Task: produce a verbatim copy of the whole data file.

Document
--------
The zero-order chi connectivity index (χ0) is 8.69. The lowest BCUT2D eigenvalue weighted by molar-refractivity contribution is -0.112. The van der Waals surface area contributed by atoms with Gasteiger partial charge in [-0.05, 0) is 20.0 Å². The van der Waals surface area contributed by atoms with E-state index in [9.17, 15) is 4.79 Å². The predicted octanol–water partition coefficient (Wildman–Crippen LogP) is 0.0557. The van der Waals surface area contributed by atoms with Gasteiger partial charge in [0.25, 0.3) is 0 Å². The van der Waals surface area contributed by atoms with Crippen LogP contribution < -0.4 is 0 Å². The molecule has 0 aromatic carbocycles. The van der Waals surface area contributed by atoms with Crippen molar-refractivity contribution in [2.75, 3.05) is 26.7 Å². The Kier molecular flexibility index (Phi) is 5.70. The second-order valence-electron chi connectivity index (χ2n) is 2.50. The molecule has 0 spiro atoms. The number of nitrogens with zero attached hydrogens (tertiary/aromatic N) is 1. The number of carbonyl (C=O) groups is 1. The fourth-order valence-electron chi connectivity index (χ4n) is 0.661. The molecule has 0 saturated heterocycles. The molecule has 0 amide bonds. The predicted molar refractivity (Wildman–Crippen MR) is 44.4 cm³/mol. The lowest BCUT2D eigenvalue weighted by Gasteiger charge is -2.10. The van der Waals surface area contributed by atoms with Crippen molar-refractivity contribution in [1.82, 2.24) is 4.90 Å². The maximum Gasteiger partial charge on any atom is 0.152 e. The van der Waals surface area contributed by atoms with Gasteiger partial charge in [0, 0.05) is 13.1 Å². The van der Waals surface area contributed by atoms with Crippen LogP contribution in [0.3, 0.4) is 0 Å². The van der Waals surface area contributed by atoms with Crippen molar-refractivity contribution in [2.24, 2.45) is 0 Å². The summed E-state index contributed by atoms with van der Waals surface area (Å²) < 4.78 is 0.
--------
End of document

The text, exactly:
The zero-order chi connectivity index (χ0) is 8.69. The lowest BCUT2D eigenvalue weighted by molar-refractivity contribution is -0.112. The van der Waals surface area contributed by atoms with Gasteiger partial charge in [-0.05, 0) is 20.0 Å². The van der Waals surface area contributed by atoms with E-state index in [9.17, 15) is 4.79 Å². The predicted octanol–water partition coefficient (Wildman–Crippen LogP) is 0.0557. The van der Waals surface area contributed by atoms with Gasteiger partial charge in [0.25, 0.3) is 0 Å². The van der Waals surface area contributed by atoms with Crippen LogP contribution < -0.4 is 0 Å². The molecule has 0 aromatic carbocycles. The van der Waals surface area contributed by atoms with Crippen molar-refractivity contribution in [2.75, 3.05) is 26.7 Å². The Kier molecular flexibility index (Phi) is 5.70. The second-order valence-electron chi connectivity index (χ2n) is 2.50. The molecule has 0 spiro atoms. The number of nitrogens with zero attached hydrogens (tertiary/aromatic N) is 1. The number of carbonyl (C=O) groups is 1. The fourth-order valence-electron chi connectivity index (χ4n) is 0.661. The molecule has 0 saturated heterocycles. The molecule has 0 amide bonds. The predicted molar refractivity (Wildman–Crippen MR) is 44.4 cm³/mol. The lowest BCUT2D eigenvalue weighted by Gasteiger charge is -2.10. The van der Waals surface area contributed by atoms with Crippen molar-refractivity contribution in [1.82, 2.24) is 4.90 Å². The maximum Gasteiger partial charge on any atom is 0.152 e. The van der Waals surface area contributed by atoms with Gasteiger partial charge in [0, 0.05) is 13.1 Å². The van der Waals surface area contributed by atoms with Crippen LogP contribution in [0.3, 0.4) is 0 Å². The van der Waals surface area contributed by atoms with Crippen molar-refractivity contribution in [2.24, 2.45) is 0 Å². The summed E-state index contributed by atoms with van der Waals surface area (Å²) < 4.78 is 0.